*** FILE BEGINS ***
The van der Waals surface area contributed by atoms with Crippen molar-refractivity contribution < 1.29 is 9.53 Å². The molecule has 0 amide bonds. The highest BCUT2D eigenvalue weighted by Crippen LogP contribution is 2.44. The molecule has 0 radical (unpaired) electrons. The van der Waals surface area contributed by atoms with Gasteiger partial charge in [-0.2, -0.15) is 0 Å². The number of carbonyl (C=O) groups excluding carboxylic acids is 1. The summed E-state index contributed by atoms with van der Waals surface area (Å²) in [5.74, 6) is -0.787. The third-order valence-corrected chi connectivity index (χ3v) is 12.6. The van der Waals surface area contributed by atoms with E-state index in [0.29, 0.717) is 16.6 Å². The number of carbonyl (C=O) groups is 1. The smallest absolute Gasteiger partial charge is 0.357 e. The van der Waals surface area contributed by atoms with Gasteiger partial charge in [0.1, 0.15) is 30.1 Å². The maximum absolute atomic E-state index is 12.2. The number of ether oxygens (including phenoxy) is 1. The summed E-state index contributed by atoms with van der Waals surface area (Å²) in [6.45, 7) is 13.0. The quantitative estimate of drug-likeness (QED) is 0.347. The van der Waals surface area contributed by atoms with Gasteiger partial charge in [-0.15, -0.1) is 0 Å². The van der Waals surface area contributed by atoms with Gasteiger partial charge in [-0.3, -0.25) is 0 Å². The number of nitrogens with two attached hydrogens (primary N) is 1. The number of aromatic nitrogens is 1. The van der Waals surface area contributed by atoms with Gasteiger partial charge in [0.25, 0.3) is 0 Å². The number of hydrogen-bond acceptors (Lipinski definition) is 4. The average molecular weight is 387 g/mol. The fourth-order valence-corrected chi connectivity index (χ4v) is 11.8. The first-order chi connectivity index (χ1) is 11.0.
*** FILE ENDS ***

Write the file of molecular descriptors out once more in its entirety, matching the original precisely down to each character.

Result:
The van der Waals surface area contributed by atoms with Crippen molar-refractivity contribution < 1.29 is 9.53 Å². The molecule has 0 amide bonds. The highest BCUT2D eigenvalue weighted by Crippen LogP contribution is 2.44. The molecule has 0 radical (unpaired) electrons. The van der Waals surface area contributed by atoms with Gasteiger partial charge in [-0.2, -0.15) is 0 Å². The number of carbonyl (C=O) groups excluding carboxylic acids is 1. The summed E-state index contributed by atoms with van der Waals surface area (Å²) in [5.74, 6) is -0.787. The third-order valence-corrected chi connectivity index (χ3v) is 12.6. The van der Waals surface area contributed by atoms with E-state index in [0.29, 0.717) is 16.6 Å². The number of carbonyl (C=O) groups is 1. The smallest absolute Gasteiger partial charge is 0.357 e. The van der Waals surface area contributed by atoms with Gasteiger partial charge in [0.1, 0.15) is 30.1 Å². The maximum absolute atomic E-state index is 12.2. The number of ether oxygens (including phenoxy) is 1. The summed E-state index contributed by atoms with van der Waals surface area (Å²) in [6.45, 7) is 13.0. The quantitative estimate of drug-likeness (QED) is 0.347. The van der Waals surface area contributed by atoms with Gasteiger partial charge in [-0.15, -0.1) is 0 Å². The van der Waals surface area contributed by atoms with Gasteiger partial charge in [-0.3, -0.25) is 0 Å². The number of nitrogens with two attached hydrogens (primary N) is 1. The number of aromatic nitrogens is 1. The van der Waals surface area contributed by atoms with Gasteiger partial charge in [0.25, 0.3) is 0 Å². The number of hydrogen-bond acceptors (Lipinski definition) is 4. The average molecular weight is 387 g/mol. The fourth-order valence-corrected chi connectivity index (χ4v) is 11.8. The first-order chi connectivity index (χ1) is 11.0.